In 1633 a shipload of settlers from Dorchester, Mass. sailed down the Connecticut River to the Farmington River and on to what now is Windsor, Conn. Their descendants still live there. In 1932 the townspeople voted to observe Windsor's 300th anniversary by putting up a monument to their ancestors, if the cost was reasonable. The only dissenters were we members of the Sunday Afternoon Football Club, but our mournful cries went unrecorded. None of us was old enough to speak up at a town meeting, let alone vote. Further, we were betrayed by our mothers, who were tired of scrubbing at grass stains and mending the torn knees of our breeches. The site chosen for the monument was Palisado Green, our football field. That alone was enough to make the adult vote solidly pro-monument.
Palisado Green was shaped roughly like an egg. Outlined by trees, it was about 60 yards across at the south end, bellying out gently to 70 or 80 yards as it rolled up a slight slope, then tapering to a dozen or so yards at the north end. It was carpeted with grass, which, after a couple of centuries of mowing and rolling, was at least as fine as the 18th green of a good golf club. It was perhaps 150 yards long from tree line to tree line.
Smack in the center of this magnificent lawn was where the town built its monument, a great, walloping slab of granite with a scalloped top and names like Allyn, Ellsworth and Wolcott chiseled into it. Shrubbery was planted around it, arborvitae and rhododendron. The whole mess was 10 yards long north to south and 10 yards wide and the centerpiece soared 28 feet into the air.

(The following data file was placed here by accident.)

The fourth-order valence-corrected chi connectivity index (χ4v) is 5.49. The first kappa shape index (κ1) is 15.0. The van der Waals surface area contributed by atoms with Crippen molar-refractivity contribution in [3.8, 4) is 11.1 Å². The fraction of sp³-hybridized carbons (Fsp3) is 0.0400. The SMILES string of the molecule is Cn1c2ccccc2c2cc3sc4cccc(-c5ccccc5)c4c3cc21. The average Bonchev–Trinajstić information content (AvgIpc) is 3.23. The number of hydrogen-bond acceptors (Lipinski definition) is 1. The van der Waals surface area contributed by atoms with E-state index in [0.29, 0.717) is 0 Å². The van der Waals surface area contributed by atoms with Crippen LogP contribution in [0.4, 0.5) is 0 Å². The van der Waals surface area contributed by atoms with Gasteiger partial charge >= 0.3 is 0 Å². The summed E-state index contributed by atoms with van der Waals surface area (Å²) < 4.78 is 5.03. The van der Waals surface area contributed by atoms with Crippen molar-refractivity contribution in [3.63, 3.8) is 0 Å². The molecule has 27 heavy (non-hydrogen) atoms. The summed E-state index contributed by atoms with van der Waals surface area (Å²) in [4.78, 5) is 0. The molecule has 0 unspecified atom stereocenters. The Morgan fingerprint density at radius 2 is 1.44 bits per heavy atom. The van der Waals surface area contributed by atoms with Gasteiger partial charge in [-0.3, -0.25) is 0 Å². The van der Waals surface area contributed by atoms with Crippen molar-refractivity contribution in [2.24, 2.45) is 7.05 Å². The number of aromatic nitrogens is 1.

And there, you might think, went our Sunday afternoon football games. Wrong. We adapted. The monument simply added new dimensions to our game, so to speak.
The game was touch football, and its few rules were vague and subject to debate. This, you must remember, was 1933, and the regimentation of children's play lay a generation ahead. The number on a side was elastic, as was age, ranging from kids of 7 or 8 to old men in their late teens. My brother Chas, for example, equaled all three Gunn brothers—Shot, Pop and Beebe. I equaled the two Anderson brothers, Dick and Normy, while Tony Vigiano equaled me plus the Andersons.
A note about Tony: he was a tawny-haired, blue-eyed, rosy-cheeked, cheerful chap, a barber much patronized by the grammar school set. His posted price for a haircut was a quarter, but if no parents were in evidence he always slipped each young customer a nickel refund, frequently recouping the nickel through the sale of a Baby Ruth candy bar from the big glass jar on the back counter.
Tony had lightning speed and quick moves, but he had poor hands and couldn't throw. The ball was rounder than it is today, and none of us could grip it. Throwing was a matter of balancing the ball on the palm of the hand, fingertips on laces, and hurling it with a sort of slinging motion. My brother Chas was the only one of us who could pass for any distance with accuracy.
Chas was short and squat, with thick arms and stubby fingers, but somehow he had mastered the knack of throwing the bloated football as far as 35 or 40 yards. His talent was largely wasted during our Sunday afternoon games, however, for I was the only player with any pass-catching ability.
Chas died a decade ago, but I see him on television several times each football season in the person of Bum Phillips, the coach of the Houston Oilers. Phillips is bigger all over, but put a cowboy hat on Chas, sit him next to Bum on the bench and, so help me, you couldn't tell them apart. Same jawline, same cheeks, same nose, same eyes in same setting, identical mouth and even the same type of glasses. The first time I saw Bum I damn near had a heart attack.
Before the incursion of the monument, our game was one of speed and elusiveness. Each team had four downs in which to cover the 150-yard length of the field and score a touchdown. Three downs, really, for the fourth was a kicking down and offered scoring opportunities. The team with the ball had to announce whether it was going to kick or run on fourth down. An announced kick could be made unmolested, but the receiving team had to be given time to station its members behind the trees to try to catch the ball. A punt that cleared the trees at the end of the field was worth one point if it dropped uncaught. A dropkick not caught by the defenders was good for three points. A touchdown, of course, was six points.